Indications have emerged that the Nigerian military may not have provided the accurate facts on what actually transpired in the Lake Chad Basin when Boko Haram terrorists were said to have attacked NNPC staff and their support team engaged in oil exploration work.
The military had on Wednesday, following Tuesday’s attack, claimed through its Director, Army Public Relations, Brig.-Gen. Sani Usman, that 10 NNPC workers were abducted but that they had all been rescued. It also stated that nine officers and a civilian lost their lives.
But these claims were dismissed by the Vice Chancellor of the University of Maiduguri, Abubakar Njodi, who confirmed that staff of the university who were providing technical support to the NNPC in the Lake Chad Basin had been involved in the incident.
He stated that contrary to earlier claims by the Nigeria Army that all workers involved in the incident had been rescued, four staff of the university including two geologists, two technologists and a driver, were killed, while four others were still missing. The missing staff include two lecturers, one technologist, and a driver.
A further evidence that the military’s information was questionable came on Friday when Boko Haram released a video of abductees it claims were members of the Nigerian National Petroleum Corporation (NNPC) Lake Chad Basin team, including some academics from the University of Maiduguri, who were reportedly abducted on Tuesday.
In the video sent to Channels TV, but which the station said “has not been independently verified”, three men who said they were in the employ of the University of Maiduguri, appealed to the government for help.
Of the abducted men in the video, two of the men said they were lecturers in the Geology Department of the University and said their names were Yusuf Ibrahim and Dr. Solomon N. Yusuf.
The third man identified himself as Haruna. He said he was a driver with the university.
The men in the video also said they were part of the oil exploration team ambushed by Boko Haram on Tuesday (July 25), adding that the video was recorded today, July 28, 2017.
It will be recalled that the Minister of State for Petroleum, Ibe Kachikwu, while confirming the incident, had announced the suspension of further exploration effort in the region until security clearance was provided.
Some have argued that the government’s stubborn insistence on advancing oil exploration efforts in the Boko Haram-ravaged Lake Chad Basin despite over two decades of fruitless search, may have prevented it from doing a proper security risk assessment.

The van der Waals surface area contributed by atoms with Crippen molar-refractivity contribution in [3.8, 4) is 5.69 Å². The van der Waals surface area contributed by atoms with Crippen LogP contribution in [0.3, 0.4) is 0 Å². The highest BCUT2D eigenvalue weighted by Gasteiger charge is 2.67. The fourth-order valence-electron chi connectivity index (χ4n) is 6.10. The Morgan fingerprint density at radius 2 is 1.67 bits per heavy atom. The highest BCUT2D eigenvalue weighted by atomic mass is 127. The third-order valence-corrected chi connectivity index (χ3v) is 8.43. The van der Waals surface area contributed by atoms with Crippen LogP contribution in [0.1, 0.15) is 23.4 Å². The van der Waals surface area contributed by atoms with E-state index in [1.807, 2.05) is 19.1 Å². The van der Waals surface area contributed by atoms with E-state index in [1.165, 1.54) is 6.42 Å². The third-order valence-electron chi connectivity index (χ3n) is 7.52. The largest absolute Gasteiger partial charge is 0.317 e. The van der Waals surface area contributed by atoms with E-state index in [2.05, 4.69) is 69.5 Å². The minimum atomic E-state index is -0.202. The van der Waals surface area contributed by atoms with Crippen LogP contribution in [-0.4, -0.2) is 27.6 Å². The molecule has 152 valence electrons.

The minister had also, in reacting to the claims of rescue of the workers by the military, said he was unaware as he had not be officially briefed. This was interpreted by some as a hint that the army’s story might not have been accurate.
This brazen attack happened barely a week after Nigeria’s Chief of Army Staff, Tukur Buratai, had issued a 40-day ultimatum to his men to capture the long-elusive Abubakar Shekau, leader of Boko Haram, an order which many saw as the latest proof of the military’s struggles with the truth, having repeatedly told the public that it had killed the notorious terrorist.
The attack also came at a time when there has been an upsurge of suicide bombings and targeted attacks by the sect, with high casualties. Only recently, in the space of one week alone, a total of about 6 successive suicide attacks were reported in Maiduguri, the Borno State capital.
Worried by the rise in attacks climaxed by the kidnapping of the NNPC workers, Acting President Yemi Osinbajo had, following an emergency security meeting with the service chiefs on Friday, ordered them to relocate to Borno State, which is at the heart of the devastating insurgency.
Many believe that the unfolding developments on the NNPC workers which clearly disprove the military’s claims, will only contribute to worsening its image in information management and transparency.
Questions are already being asked as to why those charged with the protection of lives will, having failed to guarantee safety, compound the tragedy of the victims and their families by misrepresenting the facts.
Some are challenging the Nigerian government to improve its monitoring and reform of the military which has been portrayed in bad light internationally by successive reports of Amnesty International, over abuse of human rights, violation of the rules of engagement, and perpetuation of a culture of unhealthy secrecy anchored on a lack of transparency and accountability.
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